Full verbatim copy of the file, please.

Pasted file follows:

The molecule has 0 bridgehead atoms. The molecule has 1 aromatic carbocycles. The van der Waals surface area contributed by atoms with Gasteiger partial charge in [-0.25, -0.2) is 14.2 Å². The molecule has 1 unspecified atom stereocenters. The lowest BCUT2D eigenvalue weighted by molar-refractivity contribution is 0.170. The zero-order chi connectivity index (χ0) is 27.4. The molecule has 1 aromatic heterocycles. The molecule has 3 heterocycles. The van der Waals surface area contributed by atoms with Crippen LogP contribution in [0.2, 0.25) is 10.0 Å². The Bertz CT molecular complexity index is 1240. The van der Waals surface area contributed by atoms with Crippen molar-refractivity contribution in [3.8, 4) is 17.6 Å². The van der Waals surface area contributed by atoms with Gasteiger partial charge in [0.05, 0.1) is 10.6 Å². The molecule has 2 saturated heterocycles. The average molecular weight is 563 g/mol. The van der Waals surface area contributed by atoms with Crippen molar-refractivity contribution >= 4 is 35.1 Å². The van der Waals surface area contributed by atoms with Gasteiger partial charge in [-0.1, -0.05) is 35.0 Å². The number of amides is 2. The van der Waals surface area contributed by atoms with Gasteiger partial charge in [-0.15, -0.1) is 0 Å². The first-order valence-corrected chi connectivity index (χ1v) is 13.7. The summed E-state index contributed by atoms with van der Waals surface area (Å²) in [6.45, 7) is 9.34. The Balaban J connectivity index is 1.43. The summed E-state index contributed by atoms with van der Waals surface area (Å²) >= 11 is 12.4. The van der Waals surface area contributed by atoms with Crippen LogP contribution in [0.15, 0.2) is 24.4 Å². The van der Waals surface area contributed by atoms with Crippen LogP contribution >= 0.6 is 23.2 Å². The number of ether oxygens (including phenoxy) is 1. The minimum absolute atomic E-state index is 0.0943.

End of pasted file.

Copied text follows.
The molecule has 0 bridgehead atoms. The molecule has 1 aromatic carbocycles. The van der Waals surface area contributed by atoms with Gasteiger partial charge in [-0.25, -0.2) is 14.2 Å². The molecule has 1 unspecified atom stereocenters. The lowest BCUT2D eigenvalue weighted by molar-refractivity contribution is 0.170. The zero-order chi connectivity index (χ0) is 27.4. The molecule has 1 aromatic heterocycles. The molecule has 3 heterocycles. The van der Waals surface area contributed by atoms with Crippen LogP contribution in [0.2, 0.25) is 10.0 Å². The Bertz CT molecular complexity index is 1240. The van der Waals surface area contributed by atoms with Crippen molar-refractivity contribution in [3.8, 4) is 17.6 Å². The van der Waals surface area contributed by atoms with Gasteiger partial charge in [0.05, 0.1) is 10.6 Å². The molecule has 2 saturated heterocycles. The average molecular weight is 563 g/mol. The van der Waals surface area contributed by atoms with Crippen molar-refractivity contribution >= 4 is 35.1 Å². The van der Waals surface area contributed by atoms with Gasteiger partial charge in [-0.1, -0.05) is 35.0 Å². The number of amides is 2. The van der Waals surface area contributed by atoms with Gasteiger partial charge in [-0.15, -0.1) is 0 Å². The first-order valence-corrected chi connectivity index (χ1v) is 13.7. The summed E-state index contributed by atoms with van der Waals surface area (Å²) in [6.45, 7) is 9.34. The Balaban J connectivity index is 1.43. The summed E-state index contributed by atoms with van der Waals surface area (Å²) >= 11 is 12.4. The van der Waals surface area contributed by atoms with Crippen LogP contribution in [0.15, 0.2) is 24.4 Å². The van der Waals surface area contributed by atoms with Crippen LogP contribution >= 0.6 is 23.2 Å². The number of ether oxygens (including phenoxy) is 1. The minimum absolute atomic E-state index is 0.0943.